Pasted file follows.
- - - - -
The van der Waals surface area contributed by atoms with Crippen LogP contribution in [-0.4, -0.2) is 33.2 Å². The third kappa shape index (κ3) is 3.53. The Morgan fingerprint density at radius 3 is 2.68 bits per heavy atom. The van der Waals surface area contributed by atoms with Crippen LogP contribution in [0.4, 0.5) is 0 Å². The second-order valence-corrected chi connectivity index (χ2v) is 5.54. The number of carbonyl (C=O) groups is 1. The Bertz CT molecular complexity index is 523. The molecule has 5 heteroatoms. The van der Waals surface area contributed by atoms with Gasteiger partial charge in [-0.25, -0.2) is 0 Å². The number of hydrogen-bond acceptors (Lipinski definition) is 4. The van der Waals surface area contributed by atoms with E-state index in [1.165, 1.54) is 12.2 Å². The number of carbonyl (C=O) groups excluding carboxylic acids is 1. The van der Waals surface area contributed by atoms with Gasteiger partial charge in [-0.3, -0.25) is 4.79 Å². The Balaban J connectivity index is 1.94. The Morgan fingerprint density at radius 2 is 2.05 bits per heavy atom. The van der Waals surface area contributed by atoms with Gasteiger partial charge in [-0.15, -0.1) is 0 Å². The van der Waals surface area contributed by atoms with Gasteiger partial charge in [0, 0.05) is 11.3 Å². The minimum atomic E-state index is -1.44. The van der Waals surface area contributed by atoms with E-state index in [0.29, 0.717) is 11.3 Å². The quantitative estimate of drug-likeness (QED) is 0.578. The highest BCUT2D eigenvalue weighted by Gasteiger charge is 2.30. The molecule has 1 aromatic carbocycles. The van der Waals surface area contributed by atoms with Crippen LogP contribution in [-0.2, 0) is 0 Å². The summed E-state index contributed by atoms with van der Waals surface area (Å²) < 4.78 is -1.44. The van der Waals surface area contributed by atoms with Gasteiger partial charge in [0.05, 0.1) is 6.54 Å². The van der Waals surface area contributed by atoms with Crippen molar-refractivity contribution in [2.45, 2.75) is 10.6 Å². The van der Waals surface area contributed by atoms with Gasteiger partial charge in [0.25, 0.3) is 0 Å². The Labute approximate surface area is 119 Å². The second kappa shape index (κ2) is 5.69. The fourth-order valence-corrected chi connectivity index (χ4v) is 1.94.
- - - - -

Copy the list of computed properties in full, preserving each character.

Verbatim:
The van der Waals surface area contributed by atoms with Crippen LogP contribution in [-0.4, -0.2) is 33.2 Å². The third kappa shape index (κ3) is 3.53. The Morgan fingerprint density at radius 3 is 2.68 bits per heavy atom. The van der Waals surface area contributed by atoms with Crippen LogP contribution in [0.4, 0.5) is 0 Å². The second-order valence-corrected chi connectivity index (χ2v) is 5.54. The number of carbonyl (C=O) groups is 1. The Bertz CT molecular complexity index is 523. The molecule has 5 heteroatoms. The van der Waals surface area contributed by atoms with Gasteiger partial charge in [-0.25, -0.2) is 0 Å². The number of hydrogen-bond acceptors (Lipinski definition) is 4. The van der Waals surface area contributed by atoms with E-state index in [1.165, 1.54) is 12.2 Å². The number of carbonyl (C=O) groups excluding carboxylic acids is 1. The van der Waals surface area contributed by atoms with Gasteiger partial charge in [-0.3, -0.25) is 4.79 Å². The Balaban J connectivity index is 1.94. The Morgan fingerprint density at radius 2 is 2.05 bits per heavy atom. The van der Waals surface area contributed by atoms with Gasteiger partial charge in [-0.15, -0.1) is 0 Å². The van der Waals surface area contributed by atoms with Gasteiger partial charge in [0, 0.05) is 11.3 Å². The minimum atomic E-state index is -1.44. The van der Waals surface area contributed by atoms with E-state index in [0.29, 0.717) is 11.3 Å². The quantitative estimate of drug-likeness (QED) is 0.578. The highest BCUT2D eigenvalue weighted by Gasteiger charge is 2.30. The molecule has 1 aromatic carbocycles. The van der Waals surface area contributed by atoms with Crippen LogP contribution in [-0.2, 0) is 0 Å². The summed E-state index contributed by atoms with van der Waals surface area (Å²) < 4.78 is -1.44. The van der Waals surface area contributed by atoms with Gasteiger partial charge in [0.05, 0.1) is 6.54 Å². The van der Waals surface area contributed by atoms with Crippen molar-refractivity contribution in [2.45, 2.75) is 10.6 Å². The van der Waals surface area contributed by atoms with Gasteiger partial charge in [0.25, 0.3) is 0 Å². The Labute approximate surface area is 119 Å². The second kappa shape index (κ2) is 5.69. The fourth-order valence-corrected chi connectivity index (χ4v) is 1.94.